Do Not Peel the Birches (Paperback)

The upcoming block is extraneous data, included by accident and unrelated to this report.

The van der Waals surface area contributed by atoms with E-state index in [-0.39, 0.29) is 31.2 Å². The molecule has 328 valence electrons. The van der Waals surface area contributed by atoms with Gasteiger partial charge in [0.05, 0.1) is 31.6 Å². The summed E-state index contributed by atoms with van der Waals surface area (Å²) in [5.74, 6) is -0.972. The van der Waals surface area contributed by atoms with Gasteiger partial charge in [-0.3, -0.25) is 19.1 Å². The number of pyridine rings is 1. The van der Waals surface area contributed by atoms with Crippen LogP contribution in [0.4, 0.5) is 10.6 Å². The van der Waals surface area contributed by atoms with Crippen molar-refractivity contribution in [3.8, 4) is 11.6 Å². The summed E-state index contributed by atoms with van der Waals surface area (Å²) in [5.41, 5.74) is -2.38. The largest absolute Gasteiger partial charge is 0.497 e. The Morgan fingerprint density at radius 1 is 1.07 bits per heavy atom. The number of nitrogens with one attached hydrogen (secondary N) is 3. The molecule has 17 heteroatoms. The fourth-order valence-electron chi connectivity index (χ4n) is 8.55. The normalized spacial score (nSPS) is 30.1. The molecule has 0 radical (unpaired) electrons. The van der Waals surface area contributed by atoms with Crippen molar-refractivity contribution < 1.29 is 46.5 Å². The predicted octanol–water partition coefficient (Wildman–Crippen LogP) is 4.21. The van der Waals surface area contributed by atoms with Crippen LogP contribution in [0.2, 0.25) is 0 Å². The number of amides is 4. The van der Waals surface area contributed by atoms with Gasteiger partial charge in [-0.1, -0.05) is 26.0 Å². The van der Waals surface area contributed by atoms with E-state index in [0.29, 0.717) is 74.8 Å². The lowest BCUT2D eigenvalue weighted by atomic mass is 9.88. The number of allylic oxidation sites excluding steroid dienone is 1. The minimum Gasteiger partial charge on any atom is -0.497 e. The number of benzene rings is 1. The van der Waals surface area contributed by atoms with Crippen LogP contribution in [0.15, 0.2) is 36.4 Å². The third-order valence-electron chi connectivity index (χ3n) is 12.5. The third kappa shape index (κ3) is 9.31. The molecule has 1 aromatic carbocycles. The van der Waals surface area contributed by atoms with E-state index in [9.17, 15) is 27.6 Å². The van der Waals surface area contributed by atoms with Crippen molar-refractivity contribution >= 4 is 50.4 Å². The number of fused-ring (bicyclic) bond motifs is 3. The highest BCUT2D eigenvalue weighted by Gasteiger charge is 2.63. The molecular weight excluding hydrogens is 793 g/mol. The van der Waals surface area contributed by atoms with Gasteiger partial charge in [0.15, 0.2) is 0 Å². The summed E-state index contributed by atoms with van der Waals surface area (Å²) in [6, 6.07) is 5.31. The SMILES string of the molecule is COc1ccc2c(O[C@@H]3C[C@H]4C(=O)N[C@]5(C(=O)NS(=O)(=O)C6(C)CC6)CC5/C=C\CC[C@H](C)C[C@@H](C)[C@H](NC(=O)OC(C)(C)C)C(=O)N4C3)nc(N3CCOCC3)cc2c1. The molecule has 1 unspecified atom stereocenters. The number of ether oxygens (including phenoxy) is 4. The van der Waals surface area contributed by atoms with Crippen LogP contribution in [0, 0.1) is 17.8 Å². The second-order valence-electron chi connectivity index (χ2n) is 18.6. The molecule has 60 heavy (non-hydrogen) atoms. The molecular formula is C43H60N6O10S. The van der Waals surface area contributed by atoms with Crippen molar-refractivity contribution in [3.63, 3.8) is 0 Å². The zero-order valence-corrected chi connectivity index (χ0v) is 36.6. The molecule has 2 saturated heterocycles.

In her second collection of poems, Fleda Brown Jackson holds with a meditative rapture to the place she call home - home as family, the source of trouble and joy; home as the embellished stories of family; and home as a place called Central Lake. And when the poems move outward - to Stonehenge, Edinburgh, Kitty-Hawk, Roanoke, St. Pete Beach, and the Mississippi River - the past keeps resonating. At last, the voice that remembers becomes nothing but a riding, a hunger. If I were a swan, she imagines, "The world would move / under me / and I would always be exactly / where I am." There is an end to history, Jackson says, when at last real life and art are able to merge: a mythic Elvis steps out of her ancestral outhouse, and his singing sounds very much like her own voice. "It's not as if one vent stands / beside another, separated by a delicate / membrane," she writes in another poem. It's "all done through images, the blood of fear, / of rage, soaking through the towel."